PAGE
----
Japanese Baseball Player Defends Boy Shamed For Catching His Home Run Ball in Heartfelt Letter
A Japanese schoolboy caught a home run ball as well as the wrath of many netizens after Japan faced Cuba in the 2017 World Baseball Classic, but Tetsuto Yamada wasn’t about to let the bullying slide.
During the bottom of the fourth inning on Tuesday, the Yakult Swallows second-baseman hit the ball to left-field towards the stands.
But the young fan reached out using his glove to catch the ball before it went over the fence.
It’s every baseball fan’s dream to catch a ball at a game, but the boy’s move cost Japan a home run, which was instead ruled as a double due to spectator interference — also known as Maboroshi No Home Run (Phantom Home Run) in Japanese, according to RocketNews24.
The fan was cautioned by a security guard, and was told to stay in his seat for the remainder of the game.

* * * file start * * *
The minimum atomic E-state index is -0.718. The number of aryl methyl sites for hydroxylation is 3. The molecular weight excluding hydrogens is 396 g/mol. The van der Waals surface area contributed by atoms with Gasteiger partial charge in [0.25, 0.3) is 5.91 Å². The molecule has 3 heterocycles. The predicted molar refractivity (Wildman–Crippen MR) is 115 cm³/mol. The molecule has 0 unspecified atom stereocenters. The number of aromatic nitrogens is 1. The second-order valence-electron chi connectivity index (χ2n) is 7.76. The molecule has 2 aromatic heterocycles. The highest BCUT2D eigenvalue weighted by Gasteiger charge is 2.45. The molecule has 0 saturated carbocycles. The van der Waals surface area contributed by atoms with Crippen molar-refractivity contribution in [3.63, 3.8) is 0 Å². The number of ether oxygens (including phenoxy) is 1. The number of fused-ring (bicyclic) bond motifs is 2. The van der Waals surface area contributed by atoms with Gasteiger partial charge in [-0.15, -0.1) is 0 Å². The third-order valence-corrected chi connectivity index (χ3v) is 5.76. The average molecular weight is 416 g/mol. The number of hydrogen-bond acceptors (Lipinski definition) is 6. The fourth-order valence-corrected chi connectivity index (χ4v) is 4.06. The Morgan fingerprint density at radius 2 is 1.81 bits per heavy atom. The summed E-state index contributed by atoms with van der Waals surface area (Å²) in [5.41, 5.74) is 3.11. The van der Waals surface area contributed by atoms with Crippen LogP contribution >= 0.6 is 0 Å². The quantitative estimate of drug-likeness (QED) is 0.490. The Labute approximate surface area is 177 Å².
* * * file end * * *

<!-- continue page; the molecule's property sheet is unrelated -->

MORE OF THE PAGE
Japan ended up winning the game 11-6 despite the home run gaffe.
That didn’t stop the boy from getting hit with insults online, where people called him a “war criminal”or a “stupid brat” who doesn’t “deserve to live.”
The insults were further intensified when a close-up shot of the boy smiling as he held the ball in his hand started making the rounds on the internet.
But Yamada defended the unidentified boy in a statement on Thursday, saying:
“I don’t mind at all. I hope that you don’t turn you back on baseball and come back with your glove to cheer us on. I think you were on the edge of something else that day; the edge of becoming a professional baseball player in the future. I hope you continue to work hard at that so one day we can meet and look back at this moment we shared together fondly. I will work hard too so I can hit home runs perfectly.“
Japanese netizens praised Yamada for being “too kind”, “a saint“, and a “stand-up guy”.
“I like Yamada even more now. I hope he knocks one out of the park next time too!” one user wrote.
“Yamada is cool. I hope that kid does go on to become a professional player,” another commented.
Yamada’s batting average holds at over .300 with 30 homers and 30 stolen bases in the last two seasons, Japan Times reported.
“That’s part of baseball,” he said of the home run blunder. “I wasn’t sure if it was gone. But I’d like to lift more weights and hit the ball further going forward.”
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